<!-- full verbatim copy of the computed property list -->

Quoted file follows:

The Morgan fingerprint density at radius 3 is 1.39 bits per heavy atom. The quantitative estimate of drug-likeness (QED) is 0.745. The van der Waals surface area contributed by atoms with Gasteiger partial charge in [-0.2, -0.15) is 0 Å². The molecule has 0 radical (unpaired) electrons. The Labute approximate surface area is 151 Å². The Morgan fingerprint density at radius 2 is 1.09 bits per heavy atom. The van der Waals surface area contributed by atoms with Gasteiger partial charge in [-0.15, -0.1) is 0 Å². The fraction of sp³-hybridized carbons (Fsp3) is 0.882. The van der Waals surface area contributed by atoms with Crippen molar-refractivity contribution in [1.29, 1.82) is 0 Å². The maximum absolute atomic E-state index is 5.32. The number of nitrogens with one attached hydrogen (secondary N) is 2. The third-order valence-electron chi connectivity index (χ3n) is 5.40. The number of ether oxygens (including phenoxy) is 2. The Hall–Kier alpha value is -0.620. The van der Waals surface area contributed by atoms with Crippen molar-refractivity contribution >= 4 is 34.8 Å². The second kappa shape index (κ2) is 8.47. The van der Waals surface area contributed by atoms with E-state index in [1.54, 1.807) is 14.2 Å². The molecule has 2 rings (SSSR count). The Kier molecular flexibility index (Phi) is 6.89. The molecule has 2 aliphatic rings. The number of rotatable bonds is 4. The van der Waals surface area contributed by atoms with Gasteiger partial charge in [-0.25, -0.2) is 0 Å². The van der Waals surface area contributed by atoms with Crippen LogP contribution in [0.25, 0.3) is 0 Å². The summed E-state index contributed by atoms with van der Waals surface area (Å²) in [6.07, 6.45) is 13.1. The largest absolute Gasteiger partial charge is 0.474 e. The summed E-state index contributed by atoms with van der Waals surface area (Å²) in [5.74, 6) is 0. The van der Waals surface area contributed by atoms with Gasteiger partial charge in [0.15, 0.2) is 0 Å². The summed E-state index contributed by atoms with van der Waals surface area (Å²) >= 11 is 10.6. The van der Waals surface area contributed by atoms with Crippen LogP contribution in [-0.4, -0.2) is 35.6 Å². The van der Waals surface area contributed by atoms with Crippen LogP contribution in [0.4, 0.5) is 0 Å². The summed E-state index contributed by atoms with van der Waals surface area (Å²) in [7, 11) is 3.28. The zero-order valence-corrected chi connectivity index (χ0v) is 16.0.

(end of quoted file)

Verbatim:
The Morgan fingerprint density at radius 3 is 1.39 bits per heavy atom. The quantitative estimate of drug-likeness (QED) is 0.745. The van der Waals surface area contributed by atoms with Gasteiger partial charge in [-0.2, -0.15) is 0 Å². The molecule has 0 radical (unpaired) electrons. The Labute approximate surface area is 151 Å². The Morgan fingerprint density at radius 2 is 1.09 bits per heavy atom. The van der Waals surface area contributed by atoms with Gasteiger partial charge in [-0.15, -0.1) is 0 Å². The fraction of sp³-hybridized carbons (Fsp3) is 0.882. The van der Waals surface area contributed by atoms with Crippen molar-refractivity contribution in [1.29, 1.82) is 0 Å². The maximum absolute atomic E-state index is 5.32. The number of nitrogens with one attached hydrogen (secondary N) is 2. The third-order valence-electron chi connectivity index (χ3n) is 5.40. The number of ether oxygens (including phenoxy) is 2. The Hall–Kier alpha value is -0.620. The van der Waals surface area contributed by atoms with Crippen molar-refractivity contribution >= 4 is 34.8 Å². The second kappa shape index (κ2) is 8.47. The van der Waals surface area contributed by atoms with E-state index in [1.54, 1.807) is 14.2 Å². The molecule has 2 rings (SSSR count). The Kier molecular flexibility index (Phi) is 6.89. The molecule has 2 aliphatic rings. The number of rotatable bonds is 4. The van der Waals surface area contributed by atoms with Gasteiger partial charge in [-0.25, -0.2) is 0 Å². The van der Waals surface area contributed by atoms with Crippen LogP contribution in [0.25, 0.3) is 0 Å². The summed E-state index contributed by atoms with van der Waals surface area (Å²) in [6.07, 6.45) is 13.1. The largest absolute Gasteiger partial charge is 0.474 e. The summed E-state index contributed by atoms with van der Waals surface area (Å²) in [5.74, 6) is 0. The van der Waals surface area contributed by atoms with Gasteiger partial charge in [0.15, 0.2) is 0 Å². The summed E-state index contributed by atoms with van der Waals surface area (Å²) >= 11 is 10.6. The van der Waals surface area contributed by atoms with Crippen LogP contribution in [-0.4, -0.2) is 35.6 Å². The van der Waals surface area contributed by atoms with Crippen LogP contribution in [0.4, 0.5) is 0 Å². The summed E-state index contributed by atoms with van der Waals surface area (Å²) in [7, 11) is 3.28. The zero-order valence-corrected chi connectivity index (χ0v) is 16.0.